|Author Name||KURODA Sachiko (Waseda University) / YAMAMOTO Isamu (Faculty Fellow, RIETI)|
|Creation Date/NO.||March 2016 16-E-037|
|Research Project||Labor Market Analysis Using Matched Employer-Employee Panel Data|
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Using longitudinal data of Japanese workers, this study investigates the relationship between overwork and mental health. Conventional labor supply theory assumes that people allocate their hours of work and leisure to maximize personal utility. However, people sometimes work too long (overwork) and, by doing so, impair their physical and/or mental health. We introduce non-pecuniary factors into the conventional utility function. Empirical analysis reveals a non-linear relationship between the number of hours worked and job satisfaction. We find that job satisfaction rises when people work more than 55 hours weekly. However, we also find that hours worked linearly erode workers' mental health. These findings imply that people who overvalue job satisfaction work excessive hours and, as a consequence, damage their mental health. We find that people form incorrect beliefs about the mental health risks of overwork, leading them to work longer hours. These results might justify interventions, such as capping the number of hours worked to reduce related mental issues.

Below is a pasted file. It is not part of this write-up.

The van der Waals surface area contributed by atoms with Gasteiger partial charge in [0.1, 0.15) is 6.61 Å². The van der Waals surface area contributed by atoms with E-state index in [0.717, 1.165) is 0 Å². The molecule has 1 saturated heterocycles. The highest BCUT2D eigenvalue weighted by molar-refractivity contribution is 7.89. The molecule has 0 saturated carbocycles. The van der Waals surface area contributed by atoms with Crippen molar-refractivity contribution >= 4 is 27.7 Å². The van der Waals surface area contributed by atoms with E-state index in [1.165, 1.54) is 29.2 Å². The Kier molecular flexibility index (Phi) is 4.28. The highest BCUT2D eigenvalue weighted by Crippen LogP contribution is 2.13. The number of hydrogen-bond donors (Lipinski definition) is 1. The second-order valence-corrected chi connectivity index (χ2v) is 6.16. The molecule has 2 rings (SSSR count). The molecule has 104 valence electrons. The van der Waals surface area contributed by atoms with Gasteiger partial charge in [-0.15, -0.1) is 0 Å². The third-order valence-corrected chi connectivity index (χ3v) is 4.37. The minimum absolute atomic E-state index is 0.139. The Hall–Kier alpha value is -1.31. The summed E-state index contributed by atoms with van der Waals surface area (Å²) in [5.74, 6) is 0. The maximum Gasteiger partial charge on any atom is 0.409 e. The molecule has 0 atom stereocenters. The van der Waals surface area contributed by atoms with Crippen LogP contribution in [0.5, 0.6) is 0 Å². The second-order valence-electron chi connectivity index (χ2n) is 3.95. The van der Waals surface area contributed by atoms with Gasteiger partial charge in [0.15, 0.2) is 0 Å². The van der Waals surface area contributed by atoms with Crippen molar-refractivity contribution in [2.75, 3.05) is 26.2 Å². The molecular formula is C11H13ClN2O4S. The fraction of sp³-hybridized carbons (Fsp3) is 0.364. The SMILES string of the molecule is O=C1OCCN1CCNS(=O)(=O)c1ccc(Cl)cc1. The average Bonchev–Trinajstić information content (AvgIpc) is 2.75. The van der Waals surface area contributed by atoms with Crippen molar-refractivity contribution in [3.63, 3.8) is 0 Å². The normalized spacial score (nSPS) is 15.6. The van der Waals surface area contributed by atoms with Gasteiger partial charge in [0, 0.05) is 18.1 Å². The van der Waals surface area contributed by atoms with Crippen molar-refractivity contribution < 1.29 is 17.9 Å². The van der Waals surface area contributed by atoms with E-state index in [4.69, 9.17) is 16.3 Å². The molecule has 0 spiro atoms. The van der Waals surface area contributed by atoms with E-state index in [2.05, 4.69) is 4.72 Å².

Published: Kuroda, Sachiko, and Isamu Yamamoto, 2019. "Why do people overwork at the risk of impairing mental health?" Journal of Happiness Studies, Vol. 20(5), pp. 1519-1538